3. OmniFi OmniFi, as outlined in a prior blog post, is our term for the financial services spectrum spanning the current centralizing characteristics from Centralized Finance (CeFi) to the emerging power of Decentralized Finance (DeFi) while encompassing a host of applications (tokenization, fractionalization) that are being built on top of blockchain systems.  Fractionalization and tokenization can straddle both the centralized and decentralized worlds within OmniFi.  Innovation is happening at both ends (DeFi and CeFi), and we expect convergence over the medium-term in these structures.  Unlocking value in this segment is premised on private/public key technology, which would allow for the complete revamping of the custody of assets, and thus pioneering an entirely new ecosystem by giving the asset holder ultimate control (in this case, custody) over one’s assets.
  4. Tokenization & Fractional Investing Technology will seed widespread tokenization / fractional investing across nearly all asset classes, including physical assets such as crude oil or real estate, financial assets such as stocks or other securities, and, of course, crypto assets – driving issuance, trading, and custody innovation.  New ways to issue digital assets across various mechanisms and underlying asset classes will create new marketplaces to trade and custody these products.  All tokenized assets are fractionalized, but it is important to note that not all fractionalized assets need be tokenized.  This is fundamentally a force multiplier as new asset classes and the repackaging of existing asset classes for the digital age — coupled with increased interoperability and fungibility across assets (less friction buying and selling or swapping between assets, less friction fix wise, less friction custody wise) — will empower investors to pursue novel investment strategies untethered to legacy infrastructure.
  5. RegTech & Compliance We believe that compelling supply and demand variables will slowly seed traction in the use of technology by financial institutions and regulators for compliance and risk monitoring.  Regulatory compliance represents a huge pain point with emerging technologies offering a better, faster and cheaper approach.  The next generation of RegTech give rise to new data sets, forensics/compliance across asset classes (both current and new), and novel ways of assessing/pricing/managing risk.  This trend will encompass what we call Compliance-as-a-Service, enabling incumbents and small firms alike to manage their regulatory burden.  We expect that global regulators will ultimately follow the example of the FCA in the UK and begin pushing for automated compliance controls (opportunity for regulatory system to get more insightful data earlier and at scale, to examine prudential and systemic risks), thus easing adoption and internal friction at many institutions.  Importantly, increased connectivity across institutions and platforms and regulators will drive an additional tailwind for cyber, privacy, and security efforts.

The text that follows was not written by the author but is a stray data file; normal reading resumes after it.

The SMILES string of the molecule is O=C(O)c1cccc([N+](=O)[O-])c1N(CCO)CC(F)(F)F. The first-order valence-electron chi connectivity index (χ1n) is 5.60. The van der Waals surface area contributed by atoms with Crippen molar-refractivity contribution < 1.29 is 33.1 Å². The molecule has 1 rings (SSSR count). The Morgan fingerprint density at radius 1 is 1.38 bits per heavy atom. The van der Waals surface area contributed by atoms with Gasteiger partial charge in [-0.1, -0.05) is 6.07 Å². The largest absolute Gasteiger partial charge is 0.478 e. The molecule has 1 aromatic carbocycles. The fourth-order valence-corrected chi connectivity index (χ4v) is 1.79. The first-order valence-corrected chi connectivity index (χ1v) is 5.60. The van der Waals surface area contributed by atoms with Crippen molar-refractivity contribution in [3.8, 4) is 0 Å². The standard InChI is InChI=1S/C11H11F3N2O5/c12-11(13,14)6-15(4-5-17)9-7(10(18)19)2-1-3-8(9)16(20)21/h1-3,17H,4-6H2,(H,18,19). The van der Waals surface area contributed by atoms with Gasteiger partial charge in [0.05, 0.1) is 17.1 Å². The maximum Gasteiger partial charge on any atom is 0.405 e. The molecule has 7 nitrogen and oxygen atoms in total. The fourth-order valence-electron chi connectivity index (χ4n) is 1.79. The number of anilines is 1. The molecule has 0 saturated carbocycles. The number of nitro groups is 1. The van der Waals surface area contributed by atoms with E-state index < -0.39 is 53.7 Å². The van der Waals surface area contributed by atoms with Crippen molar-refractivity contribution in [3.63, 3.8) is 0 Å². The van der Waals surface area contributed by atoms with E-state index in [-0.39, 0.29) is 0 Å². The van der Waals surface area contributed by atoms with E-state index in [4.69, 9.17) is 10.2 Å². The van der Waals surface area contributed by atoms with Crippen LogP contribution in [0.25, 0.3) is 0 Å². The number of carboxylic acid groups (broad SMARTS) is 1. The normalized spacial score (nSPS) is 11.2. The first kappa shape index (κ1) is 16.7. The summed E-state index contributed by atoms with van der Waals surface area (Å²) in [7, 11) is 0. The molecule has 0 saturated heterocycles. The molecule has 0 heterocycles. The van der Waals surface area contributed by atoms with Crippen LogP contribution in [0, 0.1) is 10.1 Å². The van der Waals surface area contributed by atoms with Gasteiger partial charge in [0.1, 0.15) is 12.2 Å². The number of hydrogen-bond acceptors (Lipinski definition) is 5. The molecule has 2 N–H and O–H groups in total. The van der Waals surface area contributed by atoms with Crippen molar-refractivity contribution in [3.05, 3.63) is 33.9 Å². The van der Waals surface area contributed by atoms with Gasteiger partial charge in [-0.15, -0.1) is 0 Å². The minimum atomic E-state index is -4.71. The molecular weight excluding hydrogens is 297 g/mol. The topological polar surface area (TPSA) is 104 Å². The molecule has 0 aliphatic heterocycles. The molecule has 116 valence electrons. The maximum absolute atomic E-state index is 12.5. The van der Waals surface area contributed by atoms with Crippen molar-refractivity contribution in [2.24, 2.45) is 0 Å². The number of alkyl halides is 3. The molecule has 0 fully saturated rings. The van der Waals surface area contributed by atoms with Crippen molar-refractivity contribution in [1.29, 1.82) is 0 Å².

6. Digital Client Lifecycle Consistent with a platform approach to the customer relationship, it will be necessary for incumbents to provide a seamless client experience from onboarding to client reporting to product offering.  We see a host of opportunities centered around improving the existing client experience through greater efficiencies or adding new functionality and products to deepen touchpoints with existing clients/customer segments that may have previously been more difficult to service in an economical fashion (e.g., SMEs, mass affluent private banking services).  We are focused on startups that either provide meaningful revenue enhancements to incumbents through new product functionality, client sourcing and data aggregation, or deliver significant cost-savings through streamlined back-office infrastructure.  Examples here include: 1) Digital core offerings; 2) open source infrastructure; 3) AI/NLP-based documentation technologies; 4) gamification; 5) integrated onboarding tools; and 6) client generation and associated client/data aggregation tools.
  7.  ESG & Governance While Environment and Social are vital to the equation, Governance is our key focus when it comes to ESG innovation across financial services.  The “G” in ESG will be driven by data in a distributed fashion, paving the way for potential structural changes in the issuer/buy-side relationship.  Shareholder and corporate governance will have much more teeth versus the largely pro forma proxy voting system if investors are able to vote or otherwise impact how an investment is managed.  This could fundamentally alter the role and influence of the investor class.  In a financial future with private/public keys, we can think about the merger of proof of stake and governance that are controlled by the asset holder and where activism and voting take on a completely different meaning, whether baked in the code of a particular asset or a posteriori.  So in other words, ESG is not only about “new asset classes” but potentially the much more powerful ability for the buy-side to have fully actualized ESG directives via transparent and direct governance. ​

3D Finance
These focus trends in Capital Markets & Asset Management tie into MGV’s “3D Finance” meta thesis, which encompasses the transformation of financial services around a core of Digital, Distributed, and Data-Driven processes.  Within the 3D Finance construct, we have further developed investment themes that focus our attention on the transformation that is just beginning to unfold across the financial services industry, many of which were highlighted on MGV’s introductory blog.